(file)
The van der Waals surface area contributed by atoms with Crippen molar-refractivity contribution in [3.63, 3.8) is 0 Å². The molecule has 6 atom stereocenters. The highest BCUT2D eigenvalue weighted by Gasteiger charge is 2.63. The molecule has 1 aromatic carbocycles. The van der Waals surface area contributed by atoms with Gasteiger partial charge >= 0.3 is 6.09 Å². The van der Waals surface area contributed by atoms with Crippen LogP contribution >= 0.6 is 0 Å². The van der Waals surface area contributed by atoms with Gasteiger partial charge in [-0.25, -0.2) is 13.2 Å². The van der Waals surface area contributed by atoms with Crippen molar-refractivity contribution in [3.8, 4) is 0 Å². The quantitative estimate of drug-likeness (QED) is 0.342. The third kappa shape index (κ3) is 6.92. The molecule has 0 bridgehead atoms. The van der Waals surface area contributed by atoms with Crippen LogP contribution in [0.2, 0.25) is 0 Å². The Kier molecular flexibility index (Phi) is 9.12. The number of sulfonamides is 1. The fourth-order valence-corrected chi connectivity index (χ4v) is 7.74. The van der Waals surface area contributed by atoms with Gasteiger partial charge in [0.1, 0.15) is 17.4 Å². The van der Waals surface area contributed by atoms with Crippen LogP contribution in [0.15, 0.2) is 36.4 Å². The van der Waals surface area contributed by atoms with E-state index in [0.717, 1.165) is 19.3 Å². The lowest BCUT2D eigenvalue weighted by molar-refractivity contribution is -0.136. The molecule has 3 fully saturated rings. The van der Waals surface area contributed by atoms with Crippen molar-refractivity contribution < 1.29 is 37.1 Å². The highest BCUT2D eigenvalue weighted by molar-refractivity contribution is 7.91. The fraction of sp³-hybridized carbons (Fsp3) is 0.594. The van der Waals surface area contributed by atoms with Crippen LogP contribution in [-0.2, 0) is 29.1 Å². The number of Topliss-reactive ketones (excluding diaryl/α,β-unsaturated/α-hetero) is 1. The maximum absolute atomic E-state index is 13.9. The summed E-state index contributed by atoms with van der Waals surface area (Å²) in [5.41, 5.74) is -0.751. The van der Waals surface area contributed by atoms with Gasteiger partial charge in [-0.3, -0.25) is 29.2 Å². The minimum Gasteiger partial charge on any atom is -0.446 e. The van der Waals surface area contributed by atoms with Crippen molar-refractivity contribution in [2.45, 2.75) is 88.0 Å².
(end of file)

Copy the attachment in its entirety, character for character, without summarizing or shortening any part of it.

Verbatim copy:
The van der Waals surface area contributed by atoms with Crippen molar-refractivity contribution in [3.63, 3.8) is 0 Å². The molecule has 6 atom stereocenters. The highest BCUT2D eigenvalue weighted by Gasteiger charge is 2.63. The molecule has 1 aromatic carbocycles. The van der Waals surface area contributed by atoms with Gasteiger partial charge >= 0.3 is 6.09 Å². The van der Waals surface area contributed by atoms with Crippen LogP contribution >= 0.6 is 0 Å². The van der Waals surface area contributed by atoms with Gasteiger partial charge in [-0.25, -0.2) is 13.2 Å². The van der Waals surface area contributed by atoms with Crippen molar-refractivity contribution in [3.8, 4) is 0 Å². The quantitative estimate of drug-likeness (QED) is 0.342. The third kappa shape index (κ3) is 6.92. The molecule has 0 bridgehead atoms. The van der Waals surface area contributed by atoms with Crippen LogP contribution in [0.2, 0.25) is 0 Å². The Kier molecular flexibility index (Phi) is 9.12. The number of sulfonamides is 1. The fourth-order valence-corrected chi connectivity index (χ4v) is 7.74. The van der Waals surface area contributed by atoms with Gasteiger partial charge in [0.1, 0.15) is 17.4 Å². The van der Waals surface area contributed by atoms with Crippen LogP contribution in [0.15, 0.2) is 36.4 Å². The van der Waals surface area contributed by atoms with E-state index in [0.717, 1.165) is 19.3 Å². The lowest BCUT2D eigenvalue weighted by molar-refractivity contribution is -0.136. The molecule has 3 fully saturated rings. The van der Waals surface area contributed by atoms with Crippen molar-refractivity contribution < 1.29 is 37.1 Å². The highest BCUT2D eigenvalue weighted by molar-refractivity contribution is 7.91. The fraction of sp³-hybridized carbons (Fsp3) is 0.594. The van der Waals surface area contributed by atoms with Crippen LogP contribution in [-0.2, 0) is 29.1 Å². The number of Topliss-reactive ketones (excluding diaryl/α,β-unsaturated/α-hetero) is 1. The maximum absolute atomic E-state index is 13.9. The summed E-state index contributed by atoms with van der Waals surface area (Å²) in [5.41, 5.74) is -0.751. The van der Waals surface area contributed by atoms with Gasteiger partial charge in [-0.3, -0.25) is 29.2 Å². The minimum Gasteiger partial charge on any atom is -0.446 e. The van der Waals surface area contributed by atoms with Crippen molar-refractivity contribution in [2.45, 2.75) is 88.0 Å².